Texas Foreclosure Laws and Statutes | TX

Texas Foreclosure is Judicial / Non-Judicial.

Judicial - Texas foreclosure law states that a lawsuit must be filed to obtain a court order to foreclose. Upon receiving all claims, the court will make a judgment in favor of the lender and against the borrower for the balance due. The sheriff is directed to auction off the property to the highest bidder.

Non-Judicial - Power of Sale - According to Texas foreclosure laws, the lender gives the debtor in default a written notice or demand letter. The borrower is given 20 days to cure the loan before the debt is declared due and notice of sale is given. The lender will then instruct the trustee to proceed with the foreclosure process.

A sale of real property under a power of sale conferred by a deed of trust or other contract lien must be a public sale at auction held between 10 a.m. and 4 p.m. of the first Tuesday of a month. The sale must take place at the county courthouse in the county in which the land is located, or if the property is located in more than one county, the sale may be made at the courthouse in any county in which the property is located. The commissioners court shall designate the area at the courthouse where the sales are to take place and shall record the designation in the real property records of the county. The Texas foreclosure sale must occur in the designated area. If no area is designated by the commissioners court, the notice of sale must designate the area at the courthouse where the sale covered by that notice is to take place, and the sale must occur in that area.

(b) Notice of the sale, which must include a statement of the earliest time at which the sale will begin, must be given at least 21 days before the date of the sale:

(1) by posting at the courthouse door of each county in which the property is located a written notice designating the county in which the property will be sold;

(2) by filing in the office of the county clerk of each county in which the property is located a copy of the notice posted under Subdivision (1); and

(3) by the holder of the debt to which the power of sale is related serving written notice of the sale by certified mail on each debtor who, according to the records of the holder of the debt, is obligated to pay the debt.

(c) The Texas foreclosure sale must begin at the time stated in the notice of sale or not later than three hours after that time.

(d) Notwithstanding any agreement to the contrary, the holder of the debt shall serve a debtor in default under a deed of trust or other contract lien on real property used as the debtor's residence with written notice by certified mail stating that the debtor is in default under the deed of trust or other contract lien and giving the debtor at least 20 days to cure the default before notice of sale can be given under Subsection (b). The entire calendar day on which the notice required by this subsection is given, regardless of the time of day at which the notice is given, is included in computing the 20-day notice period required by this subsection, and the entire calendar day on which notice of sale is given under Subsection (b) is excluded in computing the 20-day notice period.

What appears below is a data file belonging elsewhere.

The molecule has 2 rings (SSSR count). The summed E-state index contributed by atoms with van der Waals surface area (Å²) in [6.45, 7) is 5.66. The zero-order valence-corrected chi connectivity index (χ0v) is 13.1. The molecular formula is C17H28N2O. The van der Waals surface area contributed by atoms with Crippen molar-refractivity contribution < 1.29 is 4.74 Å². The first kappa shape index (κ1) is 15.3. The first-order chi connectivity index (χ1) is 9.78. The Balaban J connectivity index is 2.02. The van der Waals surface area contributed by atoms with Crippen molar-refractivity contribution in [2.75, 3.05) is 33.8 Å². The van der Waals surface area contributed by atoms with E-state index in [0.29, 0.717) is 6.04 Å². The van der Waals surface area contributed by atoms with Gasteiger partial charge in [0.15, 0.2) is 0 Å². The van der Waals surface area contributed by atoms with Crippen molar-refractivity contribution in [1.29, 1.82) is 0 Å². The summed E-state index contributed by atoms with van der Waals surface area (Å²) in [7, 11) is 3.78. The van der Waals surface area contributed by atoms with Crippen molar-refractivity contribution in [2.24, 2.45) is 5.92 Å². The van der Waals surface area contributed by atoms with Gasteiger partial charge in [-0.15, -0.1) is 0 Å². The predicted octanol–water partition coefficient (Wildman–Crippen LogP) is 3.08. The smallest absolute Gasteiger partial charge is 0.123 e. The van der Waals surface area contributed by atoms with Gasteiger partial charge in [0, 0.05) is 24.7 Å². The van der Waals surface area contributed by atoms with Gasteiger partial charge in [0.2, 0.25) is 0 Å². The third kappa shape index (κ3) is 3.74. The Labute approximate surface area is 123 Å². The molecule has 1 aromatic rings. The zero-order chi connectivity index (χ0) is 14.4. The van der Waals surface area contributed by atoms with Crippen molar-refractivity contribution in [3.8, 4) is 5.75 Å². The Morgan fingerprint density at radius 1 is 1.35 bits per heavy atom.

(e) Service of a notice under this section by certified mail is complete when the notice is deposited in the United States mail, postage prepaid and addressed to the debtor at the debtor's last known address as shown by the records of the holder of the debt. The affidavit of a person knowledgeable of the facts to the effect that service was completed is prima facie evidence of service.

(f) Each county clerk shall keep all notices filed under Subdivision (2) of Subsection (b) in a convenient file that is available to the public for examination during normal business hours. The clerk may dispose of the notices after the date of sale specified in the notice has passed. The clerk shall receive a fee of $2 for each notice filed.

(g) The entire calendar day on which the notice of sale is given, regardless of the time of day at which the notice is given, is included in computing the 21-day notice period required by Subsection (b), and the entire calendar day of the Texas foreclosure sale is excluded.

Texas Foreclosure Right of Redemption

There is no right of redemption in Texas.

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